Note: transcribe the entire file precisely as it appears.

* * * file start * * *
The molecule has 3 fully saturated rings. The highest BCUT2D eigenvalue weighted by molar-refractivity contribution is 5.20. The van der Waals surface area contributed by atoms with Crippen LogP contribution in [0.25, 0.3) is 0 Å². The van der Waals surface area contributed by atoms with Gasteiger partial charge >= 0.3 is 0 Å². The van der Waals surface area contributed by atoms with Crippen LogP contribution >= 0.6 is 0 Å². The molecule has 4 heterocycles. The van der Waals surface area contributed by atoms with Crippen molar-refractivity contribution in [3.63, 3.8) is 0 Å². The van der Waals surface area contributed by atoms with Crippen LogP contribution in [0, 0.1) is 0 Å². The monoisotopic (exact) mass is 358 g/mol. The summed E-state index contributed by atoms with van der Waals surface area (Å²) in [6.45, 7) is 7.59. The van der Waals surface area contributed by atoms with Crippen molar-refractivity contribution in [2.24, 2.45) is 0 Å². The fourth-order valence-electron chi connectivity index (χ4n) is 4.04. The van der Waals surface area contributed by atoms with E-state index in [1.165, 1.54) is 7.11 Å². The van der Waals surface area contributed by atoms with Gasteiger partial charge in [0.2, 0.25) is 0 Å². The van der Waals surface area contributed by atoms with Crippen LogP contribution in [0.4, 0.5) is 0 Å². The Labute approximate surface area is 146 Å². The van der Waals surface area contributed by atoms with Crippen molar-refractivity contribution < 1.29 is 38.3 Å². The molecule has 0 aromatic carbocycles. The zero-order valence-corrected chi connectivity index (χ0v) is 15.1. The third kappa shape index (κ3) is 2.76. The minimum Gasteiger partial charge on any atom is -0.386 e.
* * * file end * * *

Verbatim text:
The molecule has 3 fully saturated rings. The highest BCUT2D eigenvalue weighted by molar-refractivity contribution is 5.20. The van der Waals surface area contributed by atoms with Crippen LogP contribution in [0.25, 0.3) is 0 Å². The van der Waals surface area contributed by atoms with Gasteiger partial charge >= 0.3 is 0 Å². The van der Waals surface area contributed by atoms with Crippen LogP contribution >= 0.6 is 0 Å². The molecule has 4 heterocycles. The van der Waals surface area contributed by atoms with Crippen molar-refractivity contribution in [3.63, 3.8) is 0 Å². The van der Waals surface area contributed by atoms with Crippen LogP contribution in [0, 0.1) is 0 Å². The monoisotopic (exact) mass is 358 g/mol. The summed E-state index contributed by atoms with van der Waals surface area (Å²) in [6.45, 7) is 7.59. The van der Waals surface area contributed by atoms with Crippen molar-refractivity contribution in [2.24, 2.45) is 0 Å². The fourth-order valence-electron chi connectivity index (χ4n) is 4.04. The van der Waals surface area contributed by atoms with E-state index in [1.165, 1.54) is 7.11 Å². The van der Waals surface area contributed by atoms with Gasteiger partial charge in [0.2, 0.25) is 0 Å². The van der Waals surface area contributed by atoms with Crippen LogP contribution in [0.4, 0.5) is 0 Å². The Labute approximate surface area is 146 Å². The van der Waals surface area contributed by atoms with Crippen molar-refractivity contribution < 1.29 is 38.3 Å². The molecule has 0 aromatic carbocycles. The zero-order valence-corrected chi connectivity index (χ0v) is 15.1. The third kappa shape index (κ3) is 2.76. The minimum Gasteiger partial charge on any atom is -0.386 e.